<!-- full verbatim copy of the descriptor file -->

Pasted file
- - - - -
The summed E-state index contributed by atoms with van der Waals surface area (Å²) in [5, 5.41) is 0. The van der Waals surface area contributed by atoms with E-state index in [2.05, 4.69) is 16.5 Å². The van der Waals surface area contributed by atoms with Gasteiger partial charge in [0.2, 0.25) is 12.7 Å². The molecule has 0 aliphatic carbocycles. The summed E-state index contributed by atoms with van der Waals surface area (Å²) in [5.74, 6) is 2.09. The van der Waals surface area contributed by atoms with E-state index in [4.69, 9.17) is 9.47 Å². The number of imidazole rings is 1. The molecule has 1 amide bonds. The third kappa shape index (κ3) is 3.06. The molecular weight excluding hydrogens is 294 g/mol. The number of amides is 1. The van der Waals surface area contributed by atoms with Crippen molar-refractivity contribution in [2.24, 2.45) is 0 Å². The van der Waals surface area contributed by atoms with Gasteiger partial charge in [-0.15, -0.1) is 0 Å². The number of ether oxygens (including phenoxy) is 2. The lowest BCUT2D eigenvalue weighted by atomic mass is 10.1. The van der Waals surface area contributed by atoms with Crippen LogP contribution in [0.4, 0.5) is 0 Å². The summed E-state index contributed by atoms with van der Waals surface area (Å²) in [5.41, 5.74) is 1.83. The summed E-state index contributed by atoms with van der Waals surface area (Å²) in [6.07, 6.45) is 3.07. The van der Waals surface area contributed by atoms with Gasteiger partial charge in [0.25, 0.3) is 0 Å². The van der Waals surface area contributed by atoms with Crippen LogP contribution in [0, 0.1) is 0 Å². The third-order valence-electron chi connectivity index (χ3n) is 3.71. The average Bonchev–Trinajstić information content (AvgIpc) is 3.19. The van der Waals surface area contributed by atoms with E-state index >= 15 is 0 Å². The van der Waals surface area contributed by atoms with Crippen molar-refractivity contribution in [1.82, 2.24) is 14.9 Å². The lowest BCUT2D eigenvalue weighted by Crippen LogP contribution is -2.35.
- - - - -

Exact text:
The summed E-state index contributed by atoms with van der Waals surface area (Å²) in [5, 5.41) is 0. The van der Waals surface area contributed by atoms with E-state index in [2.05, 4.69) is 16.5 Å². The van der Waals surface area contributed by atoms with Gasteiger partial charge in [0.2, 0.25) is 12.7 Å². The molecule has 0 aliphatic carbocycles. The summed E-state index contributed by atoms with van der Waals surface area (Å²) in [5.74, 6) is 2.09. The van der Waals surface area contributed by atoms with E-state index in [4.69, 9.17) is 9.47 Å². The number of imidazole rings is 1. The molecule has 1 amide bonds. The third kappa shape index (κ3) is 3.06. The molecular weight excluding hydrogens is 294 g/mol. The number of amides is 1. The van der Waals surface area contributed by atoms with Crippen molar-refractivity contribution in [2.24, 2.45) is 0 Å². The van der Waals surface area contributed by atoms with Gasteiger partial charge in [-0.15, -0.1) is 0 Å². The number of ether oxygens (including phenoxy) is 2. The lowest BCUT2D eigenvalue weighted by atomic mass is 10.1. The van der Waals surface area contributed by atoms with Crippen LogP contribution in [0.4, 0.5) is 0 Å². The summed E-state index contributed by atoms with van der Waals surface area (Å²) in [5.41, 5.74) is 1.83. The summed E-state index contributed by atoms with van der Waals surface area (Å²) in [6.07, 6.45) is 3.07. The van der Waals surface area contributed by atoms with Gasteiger partial charge in [0.25, 0.3) is 0 Å². The van der Waals surface area contributed by atoms with Crippen LogP contribution in [0, 0.1) is 0 Å². The third-order valence-electron chi connectivity index (χ3n) is 3.71. The average Bonchev–Trinajstić information content (AvgIpc) is 3.19. The van der Waals surface area contributed by atoms with E-state index >= 15 is 0 Å². The van der Waals surface area contributed by atoms with Crippen molar-refractivity contribution in [1.82, 2.24) is 14.9 Å². The lowest BCUT2D eigenvalue weighted by Crippen LogP contribution is -2.35.